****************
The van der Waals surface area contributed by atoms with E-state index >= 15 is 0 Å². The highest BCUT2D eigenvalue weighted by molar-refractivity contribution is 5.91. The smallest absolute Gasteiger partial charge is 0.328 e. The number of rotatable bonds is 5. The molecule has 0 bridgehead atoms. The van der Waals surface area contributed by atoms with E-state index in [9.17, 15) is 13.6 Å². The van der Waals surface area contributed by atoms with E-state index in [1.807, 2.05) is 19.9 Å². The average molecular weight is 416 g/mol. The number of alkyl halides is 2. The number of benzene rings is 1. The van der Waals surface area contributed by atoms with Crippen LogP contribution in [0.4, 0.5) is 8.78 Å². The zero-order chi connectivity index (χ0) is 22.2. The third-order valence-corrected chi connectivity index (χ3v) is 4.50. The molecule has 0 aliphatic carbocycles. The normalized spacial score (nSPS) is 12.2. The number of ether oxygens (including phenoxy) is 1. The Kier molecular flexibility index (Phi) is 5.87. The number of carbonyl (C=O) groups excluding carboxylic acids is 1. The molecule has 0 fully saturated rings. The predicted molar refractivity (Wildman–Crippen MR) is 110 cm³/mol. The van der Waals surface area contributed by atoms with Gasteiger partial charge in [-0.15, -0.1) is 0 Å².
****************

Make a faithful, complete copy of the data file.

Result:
The van der Waals surface area contributed by atoms with E-state index >= 15 is 0 Å². The highest BCUT2D eigenvalue weighted by molar-refractivity contribution is 5.91. The smallest absolute Gasteiger partial charge is 0.328 e. The number of rotatable bonds is 5. The molecule has 0 bridgehead atoms. The van der Waals surface area contributed by atoms with E-state index in [9.17, 15) is 13.6 Å². The van der Waals surface area contributed by atoms with E-state index in [1.807, 2.05) is 19.9 Å². The average molecular weight is 416 g/mol. The number of alkyl halides is 2. The number of benzene rings is 1. The van der Waals surface area contributed by atoms with Crippen LogP contribution in [0.4, 0.5) is 8.78 Å². The zero-order chi connectivity index (χ0) is 22.2. The third-order valence-corrected chi connectivity index (χ3v) is 4.50. The molecule has 0 aliphatic carbocycles. The normalized spacial score (nSPS) is 12.2. The number of ether oxygens (including phenoxy) is 1. The Kier molecular flexibility index (Phi) is 5.87. The number of carbonyl (C=O) groups excluding carboxylic acids is 1. The molecule has 0 fully saturated rings. The predicted molar refractivity (Wildman–Crippen MR) is 110 cm³/mol. The van der Waals surface area contributed by atoms with Gasteiger partial charge in [-0.15, -0.1) is 0 Å².